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GCrites80s

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  1. The manufacturers don't want you buying a minivan. They want you to buy an SUV.
  2. Seems like it has a bit of influence from the schools in town.
  3. This article came to my attention today despite being a year old: The Inside Story of How Uber Got Into Business With the Saudi Arabian Government By Eric Newcomer November 3, 2018, 9:00 AM EDT Corrected November 3, 2018, 3:52 PM EDT The Saudi Arabian government was set to give the San Francisco-based startup $3.5 billion, an astronomical amount. The company’s legal team had to double-check that it was even possible to send that much money in a single wire transfer. But on June 1, 2016, the Saudi Public Investment Fund sent Uber Technologies Inc. the cash in one lump sum. It was the largest single investment from a foreign government to a venture-backed startup ever—and still is. The sprawling consequences of that mega-deal have yet to fully unfold. Two years ago, the money helped Uber settle its war with Didi Chuxing in China, fortified its position against rival Lyft Inc. and empowered then Chief Executive Officer Travis Kalanick ahead of a long, pitched battle with investors who ultimately pushed him out. Now, the deal is drawing Uber into a global reckoning over the business world's relationship with Saudi Arabia. https://www.bloomberg.com/news/articles/2018-11-03/the-inside-story-of-how-uber-got-into-business-with-the-saudi-arabian-government As I speculated earlier on this site, Uber isn't being propped up by those looking to make money; it is being funded by enemies of transit, walking, bikes, good urbanism etc. in order to damage them and keep the world dependent on fossil fuels. Here is an article written today: Khosrowshahi was asked about Khashoggi to begin with because Saudi Arabia’s wealth fund is Uber’s fifth-largest investor, having provided $3.5 billion to the rideshare company, not including whatever money the Saudis indirectly put into Uber through major investor Softbank’s Vision Fund. Yasir Othman Al-Rumayyan, the managing director of Saudi Arabia’s wealth fund, sits on Uber’s board. Saudi Crown Prince Mohammed bin Salman is the fund’s chairman.... Uber’s existence entirely relies on investors like Saudi Arabia to keep pumping money into its coffers because Uber does not and has never made a profit. It is, in the strictest sense of what we think business are, not a good one. So it relies on investors who are interested in things other than making money to keep it afloat. https://jalopnik.com/the-mistakes-we-make-1839812496
  4. I was going to guess Toyota based on the combination of "over $30K" "minivan" and "used".
  5. While I agree that the wheelbase and overall size requirements in relation to MPG of CAFE is poorly-written policy, I can't help but speculate that provision was designed by the automakers as their input on the policy. Contrary to the beliefs of some, in the U.S., the automakers themselves are at the table during these discussions and have enormous influence. It's the same way with the aftermarket parts manufacturers (SEMA). They are all welcome at the table. It is not 1972 where the EPA just drops things from the sky.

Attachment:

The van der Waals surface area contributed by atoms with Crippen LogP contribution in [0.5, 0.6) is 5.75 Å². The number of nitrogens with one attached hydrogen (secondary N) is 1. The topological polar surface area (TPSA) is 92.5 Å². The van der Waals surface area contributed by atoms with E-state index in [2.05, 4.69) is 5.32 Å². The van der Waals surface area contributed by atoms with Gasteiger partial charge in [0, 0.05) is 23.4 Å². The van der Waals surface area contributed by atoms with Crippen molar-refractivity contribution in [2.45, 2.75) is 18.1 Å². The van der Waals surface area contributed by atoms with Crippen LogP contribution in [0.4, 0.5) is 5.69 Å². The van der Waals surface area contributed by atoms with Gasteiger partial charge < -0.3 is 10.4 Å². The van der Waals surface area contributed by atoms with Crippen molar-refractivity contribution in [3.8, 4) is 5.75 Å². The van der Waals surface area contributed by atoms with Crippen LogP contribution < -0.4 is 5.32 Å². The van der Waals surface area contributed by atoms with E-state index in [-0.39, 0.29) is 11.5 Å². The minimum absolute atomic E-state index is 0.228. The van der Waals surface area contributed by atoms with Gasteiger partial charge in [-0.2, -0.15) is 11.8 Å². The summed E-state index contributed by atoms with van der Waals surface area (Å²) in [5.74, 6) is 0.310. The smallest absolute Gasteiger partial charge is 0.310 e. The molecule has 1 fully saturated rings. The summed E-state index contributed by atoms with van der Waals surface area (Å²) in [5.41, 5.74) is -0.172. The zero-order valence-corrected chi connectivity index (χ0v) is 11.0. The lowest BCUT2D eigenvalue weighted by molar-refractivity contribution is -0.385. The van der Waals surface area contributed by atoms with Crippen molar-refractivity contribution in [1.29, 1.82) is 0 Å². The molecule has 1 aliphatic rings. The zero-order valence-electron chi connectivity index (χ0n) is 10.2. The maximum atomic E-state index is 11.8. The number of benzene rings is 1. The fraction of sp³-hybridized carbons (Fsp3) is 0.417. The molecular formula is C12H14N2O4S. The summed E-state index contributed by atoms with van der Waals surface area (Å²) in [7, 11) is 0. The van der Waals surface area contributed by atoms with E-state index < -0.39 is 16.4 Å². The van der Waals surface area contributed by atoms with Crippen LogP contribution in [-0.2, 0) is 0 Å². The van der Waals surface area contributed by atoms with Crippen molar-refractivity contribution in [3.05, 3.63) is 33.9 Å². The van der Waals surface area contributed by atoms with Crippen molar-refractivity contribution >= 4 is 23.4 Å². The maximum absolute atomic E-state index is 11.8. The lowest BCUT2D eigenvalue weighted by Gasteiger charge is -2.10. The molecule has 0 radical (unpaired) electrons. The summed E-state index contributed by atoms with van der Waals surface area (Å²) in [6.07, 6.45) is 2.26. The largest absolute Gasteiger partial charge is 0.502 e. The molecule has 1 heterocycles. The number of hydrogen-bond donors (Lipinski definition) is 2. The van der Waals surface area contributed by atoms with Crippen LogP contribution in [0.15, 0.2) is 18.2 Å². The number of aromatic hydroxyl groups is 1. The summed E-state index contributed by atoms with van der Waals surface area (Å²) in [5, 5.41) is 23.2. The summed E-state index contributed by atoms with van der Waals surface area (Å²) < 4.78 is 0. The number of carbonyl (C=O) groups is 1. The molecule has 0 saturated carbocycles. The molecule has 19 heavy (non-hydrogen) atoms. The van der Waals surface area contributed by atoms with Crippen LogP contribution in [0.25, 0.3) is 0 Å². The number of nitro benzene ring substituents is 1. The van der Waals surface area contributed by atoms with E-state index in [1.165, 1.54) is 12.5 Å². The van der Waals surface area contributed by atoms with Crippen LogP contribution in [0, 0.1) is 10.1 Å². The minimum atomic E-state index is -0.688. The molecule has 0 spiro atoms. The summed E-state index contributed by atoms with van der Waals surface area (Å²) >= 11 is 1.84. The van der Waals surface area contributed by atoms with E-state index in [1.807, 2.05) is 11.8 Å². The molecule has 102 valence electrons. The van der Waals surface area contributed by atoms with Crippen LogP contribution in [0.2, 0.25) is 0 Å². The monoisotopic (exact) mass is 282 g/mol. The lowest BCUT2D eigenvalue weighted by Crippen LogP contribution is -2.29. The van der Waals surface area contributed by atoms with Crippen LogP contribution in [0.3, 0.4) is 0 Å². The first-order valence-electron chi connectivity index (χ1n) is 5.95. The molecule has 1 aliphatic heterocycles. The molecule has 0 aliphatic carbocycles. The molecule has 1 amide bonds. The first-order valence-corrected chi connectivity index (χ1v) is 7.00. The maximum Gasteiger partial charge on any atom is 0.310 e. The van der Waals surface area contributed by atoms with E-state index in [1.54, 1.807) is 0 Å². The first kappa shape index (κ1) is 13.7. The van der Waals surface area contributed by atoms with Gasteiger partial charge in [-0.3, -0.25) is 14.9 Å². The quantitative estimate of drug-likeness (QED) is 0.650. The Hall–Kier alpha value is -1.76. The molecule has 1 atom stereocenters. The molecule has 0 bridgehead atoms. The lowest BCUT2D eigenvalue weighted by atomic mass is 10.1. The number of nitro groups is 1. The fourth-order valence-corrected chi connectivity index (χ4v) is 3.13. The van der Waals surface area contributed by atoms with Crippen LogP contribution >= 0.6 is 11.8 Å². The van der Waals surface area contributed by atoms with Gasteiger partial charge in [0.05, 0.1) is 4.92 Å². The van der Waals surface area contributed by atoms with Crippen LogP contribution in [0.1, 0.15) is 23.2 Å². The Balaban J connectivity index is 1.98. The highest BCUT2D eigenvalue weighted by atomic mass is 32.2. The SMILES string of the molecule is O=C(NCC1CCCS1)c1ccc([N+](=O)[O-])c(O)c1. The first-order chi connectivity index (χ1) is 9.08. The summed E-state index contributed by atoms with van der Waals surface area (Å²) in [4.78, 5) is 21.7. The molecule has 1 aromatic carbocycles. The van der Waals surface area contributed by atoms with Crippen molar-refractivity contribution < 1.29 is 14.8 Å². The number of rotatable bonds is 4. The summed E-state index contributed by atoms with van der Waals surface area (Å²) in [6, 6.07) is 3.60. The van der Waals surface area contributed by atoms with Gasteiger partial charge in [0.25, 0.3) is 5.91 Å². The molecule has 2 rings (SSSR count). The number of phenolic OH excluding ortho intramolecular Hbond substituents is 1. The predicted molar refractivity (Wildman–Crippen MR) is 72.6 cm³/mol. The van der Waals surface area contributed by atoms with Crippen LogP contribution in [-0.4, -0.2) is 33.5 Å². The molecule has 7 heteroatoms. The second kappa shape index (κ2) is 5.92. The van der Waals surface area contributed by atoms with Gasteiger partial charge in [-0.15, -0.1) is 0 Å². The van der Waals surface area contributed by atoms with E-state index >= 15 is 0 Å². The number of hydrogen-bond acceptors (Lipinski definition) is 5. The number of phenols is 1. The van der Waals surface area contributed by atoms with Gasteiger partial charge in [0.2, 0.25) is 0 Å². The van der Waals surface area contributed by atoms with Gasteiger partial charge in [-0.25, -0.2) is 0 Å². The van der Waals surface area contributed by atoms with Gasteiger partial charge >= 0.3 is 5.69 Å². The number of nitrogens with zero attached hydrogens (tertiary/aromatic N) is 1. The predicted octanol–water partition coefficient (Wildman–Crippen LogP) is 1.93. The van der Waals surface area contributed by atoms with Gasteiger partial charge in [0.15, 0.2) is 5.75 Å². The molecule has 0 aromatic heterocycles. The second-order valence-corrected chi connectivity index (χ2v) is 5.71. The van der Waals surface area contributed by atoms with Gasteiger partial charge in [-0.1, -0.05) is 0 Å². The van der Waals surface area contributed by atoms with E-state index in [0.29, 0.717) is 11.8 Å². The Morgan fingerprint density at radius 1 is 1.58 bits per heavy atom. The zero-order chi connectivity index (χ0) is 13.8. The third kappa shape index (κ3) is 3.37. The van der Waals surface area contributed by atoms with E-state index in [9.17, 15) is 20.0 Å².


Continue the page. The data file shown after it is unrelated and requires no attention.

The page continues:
6. Cars still aren't all that bad; it's the trucks, SUVs and crossovers skewing the numbers.
  7. The mileage isn't listed on the title until the vehicle sells. Boats don't keep track of mileage at all but I don't know if the hour meter is listed on the titles or not in the various states. I'm wondering if the values of cars and bikes are indexed to Kelley Blue Book or another source.
  8. There's no real excuse for mumble with as much good other music that's being made today. I can understand why mumble could have been acceptable during good music droughts such as the early-mid 2000s as long as it came with good melodies from the instruments but that wasn't the case. Female-fronted bands today are really important since they're not mumbling for the most part (except Billie Elisih), singing nasally like 14-year-olds or unintentionally sounding like Fez from That '70s Show. Just sing, people.
  9. No matter the genre, mumbling is lame. Don't hate it because it's new -- don't like it because it's new either.
  10. Kentucky and WV have that as well. One time I bought a used motorcycle in Kentucky and didn't have to pay sales tax on it in Ohio because the property tax had already been paid.
  11. ^Yes, the Crites corridors are definitely seeing some action.
  12. While West Jeff certainly has the characteristics of the Uncool Crescent, it's a little too far out of town to be "official". Now Alton on the other hand, epitomizes the tiny Uncool Crescent hamlet never recognized by Cool Crescent dwellers. Peers include Valleyview, Reese and Lockbourne.
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